Industrial RO Plant

An Industrial Reverse Osmosis RO Plant can be used in various industries, such as water treatment, wastewater treatment, and other processes. They are extremely versatile and easily installed on a modular facility, such as an ISO container. Because of their modular design, these plants are easy to transport to remote locations and can be installed anywhere that you need water purification. They also have an advantage over conventional filtration in that they can clean and disinfect large amounts of wastewater.

The feedwater entering the unit is under pressure, and the high pressure needed to overcome the osmotic pressure in the water is required to prevent the passage of dissolved salts and contaminants. The reject stream, also known as concentrate water, can be re-used, which allows for a recycling process of water. The permeate water, or product, results from the entire process and contains up to 99% dissolved salts.

The industrial Reverse Osmosis RO Plant can remove all contaminants from water. After the process, it can be stored in tanks or re-used. The membranes are made from cellulose acetate, a type of plastic, and they are made of highly resistant materials that will not dissolve in the water. The water from an Industrial Reverse Osmosis RO Plant is completely free from any traces of chemicals.

Use of Industrial Reverse Osmosis (RO) Plant in Various Industry

The main aim of an Industrial Reverse Osmosis RO Plant is to produce ultrapure water for various industrial applications. Typically, up to 50% of industrial RO plants are used to desalinate seawater. The remaining 40% produce highly-pure water for pharmaceutical, energy production, and electronic applications. The remaining 10% are designed to purify water for drinking and industrial purposes. The rejection coefficient of an Industrial Reverse Osmosis (RO) plant is greater than 90 percent.

Various industries require spot-free rinsing of their products, and hard water causes scaling and hard surface spots and bleaches metal structures. Reverse osmosis systems provide a clean and spot-free rinse to avoid damage to equipment and extend a product’s life. The use of industrial Reverse Osmosis RO Plant in different industries will enhance your company’s productivity.

A Reverse Osmosis system uses high pressure to force dissolved salts through the semi-permeable membrane. This removes the contaminants in water, leaving only the purified water. A Reverse Osmosis system requires little to no maintenance, and the membranes can last between two and three years. Because the membrane is self-contained, the RO system requires no human interaction from the operator.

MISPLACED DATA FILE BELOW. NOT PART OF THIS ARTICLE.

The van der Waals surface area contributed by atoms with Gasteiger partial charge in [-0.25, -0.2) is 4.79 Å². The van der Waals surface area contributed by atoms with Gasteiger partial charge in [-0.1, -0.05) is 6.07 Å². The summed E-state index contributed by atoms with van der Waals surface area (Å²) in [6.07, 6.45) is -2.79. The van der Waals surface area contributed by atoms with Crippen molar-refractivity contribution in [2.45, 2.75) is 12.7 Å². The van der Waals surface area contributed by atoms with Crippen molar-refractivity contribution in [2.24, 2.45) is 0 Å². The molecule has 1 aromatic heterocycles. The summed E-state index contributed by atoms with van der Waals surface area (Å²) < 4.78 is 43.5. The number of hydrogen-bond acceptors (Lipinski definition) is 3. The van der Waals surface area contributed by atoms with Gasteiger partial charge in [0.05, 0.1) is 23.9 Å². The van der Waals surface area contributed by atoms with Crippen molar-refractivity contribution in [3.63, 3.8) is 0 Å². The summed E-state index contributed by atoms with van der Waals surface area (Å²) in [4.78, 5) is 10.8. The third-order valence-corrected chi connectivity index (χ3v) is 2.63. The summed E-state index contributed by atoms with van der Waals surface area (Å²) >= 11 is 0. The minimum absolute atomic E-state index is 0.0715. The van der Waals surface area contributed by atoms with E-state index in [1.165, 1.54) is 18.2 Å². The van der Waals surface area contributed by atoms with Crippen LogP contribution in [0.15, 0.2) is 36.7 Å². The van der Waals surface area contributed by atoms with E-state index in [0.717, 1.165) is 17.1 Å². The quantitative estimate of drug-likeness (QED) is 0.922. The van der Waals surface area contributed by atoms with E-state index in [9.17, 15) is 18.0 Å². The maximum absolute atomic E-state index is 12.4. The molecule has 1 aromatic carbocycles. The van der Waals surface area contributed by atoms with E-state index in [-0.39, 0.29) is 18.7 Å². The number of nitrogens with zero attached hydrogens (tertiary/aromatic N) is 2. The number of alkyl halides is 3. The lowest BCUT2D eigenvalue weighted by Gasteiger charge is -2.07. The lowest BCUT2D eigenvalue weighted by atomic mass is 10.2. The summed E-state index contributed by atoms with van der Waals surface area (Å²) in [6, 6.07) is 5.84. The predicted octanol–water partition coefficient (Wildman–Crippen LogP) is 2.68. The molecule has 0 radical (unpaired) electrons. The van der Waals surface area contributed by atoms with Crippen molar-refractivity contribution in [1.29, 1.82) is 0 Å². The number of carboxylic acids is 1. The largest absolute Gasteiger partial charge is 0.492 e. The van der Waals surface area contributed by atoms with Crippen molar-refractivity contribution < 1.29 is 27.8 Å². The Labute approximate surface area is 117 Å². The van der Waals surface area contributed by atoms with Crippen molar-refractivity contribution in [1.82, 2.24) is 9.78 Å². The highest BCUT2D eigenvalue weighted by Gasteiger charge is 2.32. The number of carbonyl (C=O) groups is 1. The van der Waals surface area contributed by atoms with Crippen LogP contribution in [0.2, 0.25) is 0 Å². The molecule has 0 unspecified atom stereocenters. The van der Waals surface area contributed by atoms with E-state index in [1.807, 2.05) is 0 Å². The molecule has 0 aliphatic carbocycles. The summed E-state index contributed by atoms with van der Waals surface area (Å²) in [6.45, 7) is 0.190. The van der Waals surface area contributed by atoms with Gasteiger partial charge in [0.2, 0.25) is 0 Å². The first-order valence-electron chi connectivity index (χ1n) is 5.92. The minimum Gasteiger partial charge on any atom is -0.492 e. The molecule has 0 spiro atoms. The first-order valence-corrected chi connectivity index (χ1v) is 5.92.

How Industrial Reverse Osmosis RO Plant Work?

The main function of an industrial RO plant is to separate wastewater and purified water. The recovery rate depends on the type of membrane used in the system. For industrial applications, the pretreatment stage is often considered necessary, and it removes particles that can foul the membrane and damage the pumps. The pretreatment cartridge is usually made of string-wound polypropylene. For residential applications, pretreatment is not necessary.


The main component of the system is the reverse osmosis membrane. This semipermeable membrane is designed to remove a variety of contaminants from water. Next, the treated water passes through a pressurized storage tank. Finally, the treated water goes through a final post-filter, typically a carbon filter. This last step removes any remaining tastes and odors in the water.

The water passes through the membrane. Normally, the solvent moves from low concentration to high concentration, but this is reversed in reverse osmosis. Unlike in normal osmosis, the industrial RO system essentially reverses the flow of pure solvent. By reducing the difference in the solute concentration and water potential, Gibbs free energy and creates osmotic pressure.

Specification of Industrial RO Plant

In an industrial reverse osmosis (RO) plant, the recovery rate is the amount of water that passes through the membranes. The higher the recovery rate, the greater the purified water. It is important to note that a good RO system should also include a pretreatment lockout system. This prevents the RO system from running when the permeate storage tank is full. The RO plant should also include a softener regeneration lockout, which protects the membrane from scaling.

When choosing a system for an industrial setting, you must consider the feedwater characteristics. The quality of your feedwater will determine how much treatment is required. Hard water with a hardness of more than 15 grains will generally require an additional water softener or anti-scale injection unit. Additionally, water with a high iron, manganese, or sulfide level will need an oxidation unit. Chemical injection is the best choice for reducing scale potential, but it is not cheap and not suitable for large-scale installations.

In industrial-scale applications, reverse osmosis systems are designed with a two-stage system in mind. Each stage comprises a series of pressure vessels with a number of RO membranes. These vessels have a particular TDS and are used as separate stages in a system. The concentrate from the first two vessels is fed to the next vessel in a 2:1 array.